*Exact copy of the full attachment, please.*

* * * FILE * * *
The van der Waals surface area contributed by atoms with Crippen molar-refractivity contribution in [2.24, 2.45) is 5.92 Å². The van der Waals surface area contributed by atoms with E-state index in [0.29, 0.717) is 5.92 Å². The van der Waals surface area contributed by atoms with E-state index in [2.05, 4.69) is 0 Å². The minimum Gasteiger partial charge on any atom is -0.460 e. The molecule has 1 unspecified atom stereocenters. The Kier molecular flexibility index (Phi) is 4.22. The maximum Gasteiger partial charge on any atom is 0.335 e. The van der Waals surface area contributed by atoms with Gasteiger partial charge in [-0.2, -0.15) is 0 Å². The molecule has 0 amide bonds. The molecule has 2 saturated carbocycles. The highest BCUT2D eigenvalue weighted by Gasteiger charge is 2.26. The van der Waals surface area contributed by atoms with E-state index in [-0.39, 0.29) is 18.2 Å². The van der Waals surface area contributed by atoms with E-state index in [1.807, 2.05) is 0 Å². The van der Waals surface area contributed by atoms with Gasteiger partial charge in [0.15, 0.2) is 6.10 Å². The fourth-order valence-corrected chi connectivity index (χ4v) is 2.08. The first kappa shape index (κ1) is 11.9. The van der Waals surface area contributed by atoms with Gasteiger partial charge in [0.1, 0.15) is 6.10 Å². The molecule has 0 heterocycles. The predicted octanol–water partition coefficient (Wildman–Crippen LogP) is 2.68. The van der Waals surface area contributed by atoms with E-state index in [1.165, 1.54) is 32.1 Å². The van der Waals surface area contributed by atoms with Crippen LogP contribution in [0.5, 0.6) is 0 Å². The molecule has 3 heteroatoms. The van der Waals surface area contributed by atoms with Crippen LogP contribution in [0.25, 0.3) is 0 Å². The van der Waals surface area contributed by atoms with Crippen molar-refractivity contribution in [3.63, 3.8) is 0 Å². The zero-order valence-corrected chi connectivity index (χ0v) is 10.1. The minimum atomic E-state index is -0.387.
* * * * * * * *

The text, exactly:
The van der Waals surface area contributed by atoms with Crippen molar-refractivity contribution in [2.24, 2.45) is 5.92 Å². The van der Waals surface area contributed by atoms with E-state index in [0.29, 0.717) is 5.92 Å². The van der Waals surface area contributed by atoms with E-state index in [2.05, 4.69) is 0 Å². The minimum Gasteiger partial charge on any atom is -0.460 e. The molecule has 1 unspecified atom stereocenters. The Kier molecular flexibility index (Phi) is 4.22. The maximum Gasteiger partial charge on any atom is 0.335 e. The van der Waals surface area contributed by atoms with Gasteiger partial charge in [-0.2, -0.15) is 0 Å². The molecule has 0 amide bonds. The molecule has 2 saturated carbocycles. The highest BCUT2D eigenvalue weighted by Gasteiger charge is 2.26. The van der Waals surface area contributed by atoms with E-state index in [-0.39, 0.29) is 18.2 Å². The van der Waals surface area contributed by atoms with E-state index in [1.807, 2.05) is 0 Å². The van der Waals surface area contributed by atoms with Gasteiger partial charge in [0.15, 0.2) is 6.10 Å². The fourth-order valence-corrected chi connectivity index (χ4v) is 2.08. The first kappa shape index (κ1) is 11.9. The van der Waals surface area contributed by atoms with Gasteiger partial charge in [0.1, 0.15) is 6.10 Å². The molecule has 0 heterocycles. The predicted octanol–water partition coefficient (Wildman–Crippen LogP) is 2.68. The van der Waals surface area contributed by atoms with E-state index in [1.165, 1.54) is 32.1 Å². The van der Waals surface area contributed by atoms with Crippen LogP contribution in [0.5, 0.6) is 0 Å². The molecule has 3 heteroatoms. The van der Waals surface area contributed by atoms with Crippen LogP contribution in [0.25, 0.3) is 0 Å². The van der Waals surface area contributed by atoms with Crippen molar-refractivity contribution in [3.63, 3.8) is 0 Å². The zero-order valence-corrected chi connectivity index (χ0v) is 10.1. The minimum atomic E-state index is -0.387.